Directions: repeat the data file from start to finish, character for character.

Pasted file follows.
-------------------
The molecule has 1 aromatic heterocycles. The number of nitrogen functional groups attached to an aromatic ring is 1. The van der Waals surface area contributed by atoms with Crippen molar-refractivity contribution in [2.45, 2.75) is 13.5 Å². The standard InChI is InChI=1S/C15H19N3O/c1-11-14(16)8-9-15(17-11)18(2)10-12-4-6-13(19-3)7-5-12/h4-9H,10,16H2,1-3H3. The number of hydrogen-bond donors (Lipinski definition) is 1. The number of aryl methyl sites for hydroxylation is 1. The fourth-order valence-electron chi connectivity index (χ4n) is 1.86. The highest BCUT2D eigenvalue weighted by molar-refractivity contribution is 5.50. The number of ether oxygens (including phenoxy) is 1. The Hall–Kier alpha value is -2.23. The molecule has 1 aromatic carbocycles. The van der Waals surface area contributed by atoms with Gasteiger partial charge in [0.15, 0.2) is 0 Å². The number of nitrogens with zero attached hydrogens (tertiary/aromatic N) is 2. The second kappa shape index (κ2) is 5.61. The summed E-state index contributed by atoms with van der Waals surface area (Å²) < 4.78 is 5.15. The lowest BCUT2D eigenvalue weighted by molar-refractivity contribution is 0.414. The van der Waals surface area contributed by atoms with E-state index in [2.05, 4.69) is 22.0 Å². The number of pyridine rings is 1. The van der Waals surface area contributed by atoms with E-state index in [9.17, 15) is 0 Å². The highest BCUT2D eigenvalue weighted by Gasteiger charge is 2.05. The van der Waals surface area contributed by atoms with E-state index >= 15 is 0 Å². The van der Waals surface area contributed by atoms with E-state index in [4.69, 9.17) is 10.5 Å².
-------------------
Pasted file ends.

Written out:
The molecule has 1 aromatic heterocycles. The number of nitrogen functional groups attached to an aromatic ring is 1. The van der Waals surface area contributed by atoms with Crippen molar-refractivity contribution in [2.45, 2.75) is 13.5 Å². The standard InChI is InChI=1S/C15H19N3O/c1-11-14(16)8-9-15(17-11)18(2)10-12-4-6-13(19-3)7-5-12/h4-9H,10,16H2,1-3H3. The number of hydrogen-bond donors (Lipinski definition) is 1. The number of aryl methyl sites for hydroxylation is 1. The fourth-order valence-electron chi connectivity index (χ4n) is 1.86. The highest BCUT2D eigenvalue weighted by molar-refractivity contribution is 5.50. The number of ether oxygens (including phenoxy) is 1. The Hall–Kier alpha value is -2.23. The molecule has 1 aromatic carbocycles. The van der Waals surface area contributed by atoms with Gasteiger partial charge in [0.15, 0.2) is 0 Å². The number of nitrogens with zero attached hydrogens (tertiary/aromatic N) is 2. The second kappa shape index (κ2) is 5.61. The summed E-state index contributed by atoms with van der Waals surface area (Å²) < 4.78 is 5.15. The lowest BCUT2D eigenvalue weighted by molar-refractivity contribution is 0.414. The van der Waals surface area contributed by atoms with E-state index in [2.05, 4.69) is 22.0 Å². The number of pyridine rings is 1. The van der Waals surface area contributed by atoms with E-state index in [9.17, 15) is 0 Å². The highest BCUT2D eigenvalue weighted by Gasteiger charge is 2.05. The van der Waals surface area contributed by atoms with E-state index >= 15 is 0 Å². The van der Waals surface area contributed by atoms with E-state index in [4.69, 9.17) is 10.5 Å².